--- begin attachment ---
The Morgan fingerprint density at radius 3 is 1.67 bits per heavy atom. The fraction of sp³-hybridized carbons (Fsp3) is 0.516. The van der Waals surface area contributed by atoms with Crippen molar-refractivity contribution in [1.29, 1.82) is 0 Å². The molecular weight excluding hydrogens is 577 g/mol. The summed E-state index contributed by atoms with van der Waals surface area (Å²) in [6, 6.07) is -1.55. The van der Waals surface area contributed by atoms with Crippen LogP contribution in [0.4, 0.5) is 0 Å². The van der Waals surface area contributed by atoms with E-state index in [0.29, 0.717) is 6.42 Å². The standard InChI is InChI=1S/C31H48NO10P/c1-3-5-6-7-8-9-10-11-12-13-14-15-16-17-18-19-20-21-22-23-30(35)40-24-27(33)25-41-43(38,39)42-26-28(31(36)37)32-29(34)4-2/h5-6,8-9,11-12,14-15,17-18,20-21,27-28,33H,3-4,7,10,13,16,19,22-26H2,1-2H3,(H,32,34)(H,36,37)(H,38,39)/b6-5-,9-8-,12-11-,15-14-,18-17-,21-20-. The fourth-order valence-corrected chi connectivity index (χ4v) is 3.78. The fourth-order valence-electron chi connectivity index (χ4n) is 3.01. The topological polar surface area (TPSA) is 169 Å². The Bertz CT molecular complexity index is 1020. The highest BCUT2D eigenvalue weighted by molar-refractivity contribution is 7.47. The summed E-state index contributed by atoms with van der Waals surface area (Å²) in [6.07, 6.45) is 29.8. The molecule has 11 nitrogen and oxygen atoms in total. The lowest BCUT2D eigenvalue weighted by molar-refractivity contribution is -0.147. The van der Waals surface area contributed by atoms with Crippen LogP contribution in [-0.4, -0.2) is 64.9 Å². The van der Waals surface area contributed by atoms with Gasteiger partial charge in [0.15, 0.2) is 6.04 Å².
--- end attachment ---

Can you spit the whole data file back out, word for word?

The Morgan fingerprint density at radius 3 is 1.67 bits per heavy atom. The fraction of sp³-hybridized carbons (Fsp3) is 0.516. The van der Waals surface area contributed by atoms with Crippen molar-refractivity contribution in [1.29, 1.82) is 0 Å². The molecular weight excluding hydrogens is 577 g/mol. The summed E-state index contributed by atoms with van der Waals surface area (Å²) in [6, 6.07) is -1.55. The van der Waals surface area contributed by atoms with Crippen LogP contribution in [0.4, 0.5) is 0 Å². The van der Waals surface area contributed by atoms with E-state index in [0.29, 0.717) is 6.42 Å². The standard InChI is InChI=1S/C31H48NO10P/c1-3-5-6-7-8-9-10-11-12-13-14-15-16-17-18-19-20-21-22-23-30(35)40-24-27(33)25-41-43(38,39)42-26-28(31(36)37)32-29(34)4-2/h5-6,8-9,11-12,14-15,17-18,20-21,27-28,33H,3-4,7,10,13,16,19,22-26H2,1-2H3,(H,32,34)(H,36,37)(H,38,39)/b6-5-,9-8-,12-11-,15-14-,18-17-,21-20-. The fourth-order valence-corrected chi connectivity index (χ4v) is 3.78. The fourth-order valence-electron chi connectivity index (χ4n) is 3.01. The topological polar surface area (TPSA) is 169 Å². The Bertz CT molecular complexity index is 1020. The highest BCUT2D eigenvalue weighted by molar-refractivity contribution is 7.47. The summed E-state index contributed by atoms with van der Waals surface area (Å²) in [6.07, 6.45) is 29.8. The molecule has 11 nitrogen and oxygen atoms in total. The lowest BCUT2D eigenvalue weighted by molar-refractivity contribution is -0.147. The van der Waals surface area contributed by atoms with Crippen LogP contribution in [-0.4, -0.2) is 64.9 Å². The van der Waals surface area contributed by atoms with Gasteiger partial charge in [0.15, 0.2) is 6.04 Å².